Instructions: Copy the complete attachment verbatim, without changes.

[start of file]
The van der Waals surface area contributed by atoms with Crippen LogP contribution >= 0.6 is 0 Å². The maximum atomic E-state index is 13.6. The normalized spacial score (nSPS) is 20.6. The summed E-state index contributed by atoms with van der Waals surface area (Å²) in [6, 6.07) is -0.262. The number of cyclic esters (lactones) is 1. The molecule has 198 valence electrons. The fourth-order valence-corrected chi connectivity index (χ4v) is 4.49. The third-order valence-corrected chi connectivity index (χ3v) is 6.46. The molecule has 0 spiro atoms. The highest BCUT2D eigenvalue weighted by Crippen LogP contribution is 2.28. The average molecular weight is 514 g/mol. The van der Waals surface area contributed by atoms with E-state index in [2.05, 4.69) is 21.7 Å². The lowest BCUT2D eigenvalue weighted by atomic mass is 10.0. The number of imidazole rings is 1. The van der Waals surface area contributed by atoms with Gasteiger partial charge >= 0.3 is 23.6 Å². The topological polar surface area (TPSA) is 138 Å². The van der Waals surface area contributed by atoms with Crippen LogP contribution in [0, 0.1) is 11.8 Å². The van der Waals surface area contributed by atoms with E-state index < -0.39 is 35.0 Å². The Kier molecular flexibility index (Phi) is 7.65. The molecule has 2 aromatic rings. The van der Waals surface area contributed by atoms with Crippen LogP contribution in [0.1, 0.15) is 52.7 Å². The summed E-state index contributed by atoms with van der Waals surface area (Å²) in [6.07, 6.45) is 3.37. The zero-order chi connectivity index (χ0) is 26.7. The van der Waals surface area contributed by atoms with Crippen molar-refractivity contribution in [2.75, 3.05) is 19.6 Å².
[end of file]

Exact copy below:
The van der Waals surface area contributed by atoms with Crippen LogP contribution >= 0.6 is 0 Å². The maximum atomic E-state index is 13.6. The normalized spacial score (nSPS) is 20.6. The summed E-state index contributed by atoms with van der Waals surface area (Å²) in [6, 6.07) is -0.262. The number of cyclic esters (lactones) is 1. The molecule has 198 valence electrons. The fourth-order valence-corrected chi connectivity index (χ4v) is 4.49. The third-order valence-corrected chi connectivity index (χ3v) is 6.46. The molecule has 0 spiro atoms. The highest BCUT2D eigenvalue weighted by Crippen LogP contribution is 2.28. The average molecular weight is 514 g/mol. The van der Waals surface area contributed by atoms with E-state index in [2.05, 4.69) is 21.7 Å². The lowest BCUT2D eigenvalue weighted by atomic mass is 10.0. The number of imidazole rings is 1. The van der Waals surface area contributed by atoms with Gasteiger partial charge >= 0.3 is 23.6 Å². The topological polar surface area (TPSA) is 138 Å². The van der Waals surface area contributed by atoms with Crippen LogP contribution in [0, 0.1) is 11.8 Å². The van der Waals surface area contributed by atoms with E-state index < -0.39 is 35.0 Å². The Kier molecular flexibility index (Phi) is 7.65. The molecule has 2 aromatic rings. The van der Waals surface area contributed by atoms with Crippen LogP contribution in [0.1, 0.15) is 52.7 Å². The summed E-state index contributed by atoms with van der Waals surface area (Å²) in [6.07, 6.45) is 3.37. The zero-order chi connectivity index (χ0) is 26.7. The van der Waals surface area contributed by atoms with Crippen molar-refractivity contribution in [2.75, 3.05) is 19.6 Å².